Body weight (kg)40.440.
 Skeletal muscle mass (kg)17.417.717.616.618.5
 Protein (kg)
 Mineral (kg)
Percentage of body fat (%)15.715.110.513.913.2
Visceral fat area (cm2)39.234.928.939.340.5
Basal metabolic rate (kcal)1,1051,1051,1081,0791,154
TBW/FFM (%)73.773.473.674.073.8
Phase angle at 50 kHz (ϕ)
 Right arm4.
 Left arm4.
 Right lower extremity3.
 Left lower extremity3.

TBW = total body weight; FFM = fat-free mass.


Patients with SBS are commonly categorized into three subtypes according to the extent of the resection and the remnant bowel: jejunoileal anastomosis, jejunocolic anastomosis, and jejunostomy.5 Each type is associated with a different range and severity of symptoms due to the altered anatomy and associated pathophysiology. In general, the ileum has a greater adaptive potential than the jejunum; therefore, patients with jejunoileal anastomoses rarely exhibit major nutrient or electrolyte imbalances and often maintain proper hydration. By contrast, ileal resection, such as jejunocolic anastomosis, typically results in more severe disease than jejunoileal anastomosis. Patients whose remnant intestine is shorter than 60∼65 cm have the greatest risk of parenteral nutrition dependence, are likely to experience diarrhea due to decreased water reabsorption, and their diarrhea is often further exacerbated following partial resection of the colon. In a recent matched-case control study, patients in the ileum predominated group had lower Bristol stool scale scores than those in the jejunum predominated group, and presence of the ileum was an independent factor associated with parenteral nutrition weaning in multivariate analysis.6 Thus, not only the length of the remnant bowel but also the subtype of SBS should be considered when planning the long-term nutritional support strategy in patients with SBS.

The initial strategy for SBS is to maximize enteral tolerance through feeding and gut adaptation. However, alternative surgical treatment is often required when patients show no further progression with enteral tolerance, a persistent need for parenteral nutrition, dilated small bowel loops via imaging, and symptoms of bacterial overgrowth that do not respond to antibiotics.7 Two intestinal lengthening procedures are commonly preferred prior to the consideration of intestinal transplantation: the Bianchi procedure and the STEP procedure.

The STEP procedure was introduced in 2003 and is becoming a standard procedure for SBS because it is technically easier to perform than the Bianchi procedure. A great deal of experience is required to identify appropriate candidates for the latter procedure. The STEP procedure involves simple, consecutive, incomplete bowel resections using linear staplers by alternating from the mesenteric to the antimesenteric edge or side-to-side as the modified method.3 It remains controversial over which method is superior, but a few recent studies favor the STEP procedure. A systematic review (seven case series involving 86 children) reported that 87% of children who underwent the STEP procedure had improved enteral tolerance, and the mean percentage tolerance increased from 35.1% to 69.5%.8 The international STEP data registry revealed that the overall survival rate of patients following the STEP procedure was 89%, with 47% of patients attaining enteral autonomy.9 However, these results might be influenced by selection bias. Thus, definitive evidence for the superiority of the STEP method over the Bianchi method, or vice versa, is still lacking.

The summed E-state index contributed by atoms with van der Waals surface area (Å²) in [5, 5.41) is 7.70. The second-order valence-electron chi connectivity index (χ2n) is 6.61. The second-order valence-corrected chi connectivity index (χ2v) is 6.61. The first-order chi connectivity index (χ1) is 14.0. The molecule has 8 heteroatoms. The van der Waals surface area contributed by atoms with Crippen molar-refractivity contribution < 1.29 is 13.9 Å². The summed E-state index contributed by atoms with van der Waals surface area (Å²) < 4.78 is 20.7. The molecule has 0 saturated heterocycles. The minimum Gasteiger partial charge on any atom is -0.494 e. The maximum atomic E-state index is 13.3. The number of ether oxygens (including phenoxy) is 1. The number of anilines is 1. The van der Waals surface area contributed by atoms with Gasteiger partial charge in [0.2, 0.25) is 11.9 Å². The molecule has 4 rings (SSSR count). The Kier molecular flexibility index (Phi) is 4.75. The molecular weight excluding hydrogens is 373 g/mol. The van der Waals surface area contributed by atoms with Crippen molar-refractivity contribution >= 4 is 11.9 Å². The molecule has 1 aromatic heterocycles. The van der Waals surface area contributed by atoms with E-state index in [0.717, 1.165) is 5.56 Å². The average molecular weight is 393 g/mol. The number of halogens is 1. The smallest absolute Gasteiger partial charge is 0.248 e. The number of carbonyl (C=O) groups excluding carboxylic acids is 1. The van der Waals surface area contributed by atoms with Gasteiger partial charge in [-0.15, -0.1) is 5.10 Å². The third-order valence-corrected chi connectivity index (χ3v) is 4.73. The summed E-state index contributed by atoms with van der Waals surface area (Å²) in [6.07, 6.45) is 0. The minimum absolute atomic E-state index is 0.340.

Recently, efforts were made to improve the outcome of the STEP procedure in patients with SBS by restoring ileocecal valve function for intestinal adaptation.10 A Brooke-type neovalve was created by anastomosing the jejunum to the cecum in two patients who underwent the STEP procedure for SBS. After 1 year, they had a stable nutritional status, with a weight gain of 14∼16 kg. However, this technical challenge has been reported in a few case reports; therefore, its efficacy in lengthening procedures should be further evaluated in the future.

The jejunum was extremely short in the patient presented here with partially resected colon because she had undergone esophagectomy, total gastrectomy, and right hemi-colonic interposition between the esophagus and duodenum before massive resection of the small bowel. Although the STEP procedure was planned in combination with neo-jejunocolostomy due to anastomotic stenosis, it was successfully performed without leakage or intestinal obstruction and lengthened the remnant intestine from 55 to 75 cm. Diarrhea and body weight remarkably improved after the STEP procedure, and laboratory findings, nutrition assessment indices, and bioelectric impedance analysis also indicated that the nutritional status of the patient was stable in short-term follow-up. However, the observation period was relatively short (7 months after the STEP procedure); thus studies including similar cases with a longer follow-up are required to objectively assess the success of this method in gastrectomized patients with SBS.

In conclusion, the surgical strategy for patients with SBS should be chosen with consideration of the length of the remnant small bowel, its subtype, and responsiveness to the multidisciplinary medical approach. The STEP procedure is an easy and effective method to safely lengthen the remnant bowel and increase the small intestinal transit duration, even in adult patients with SBS.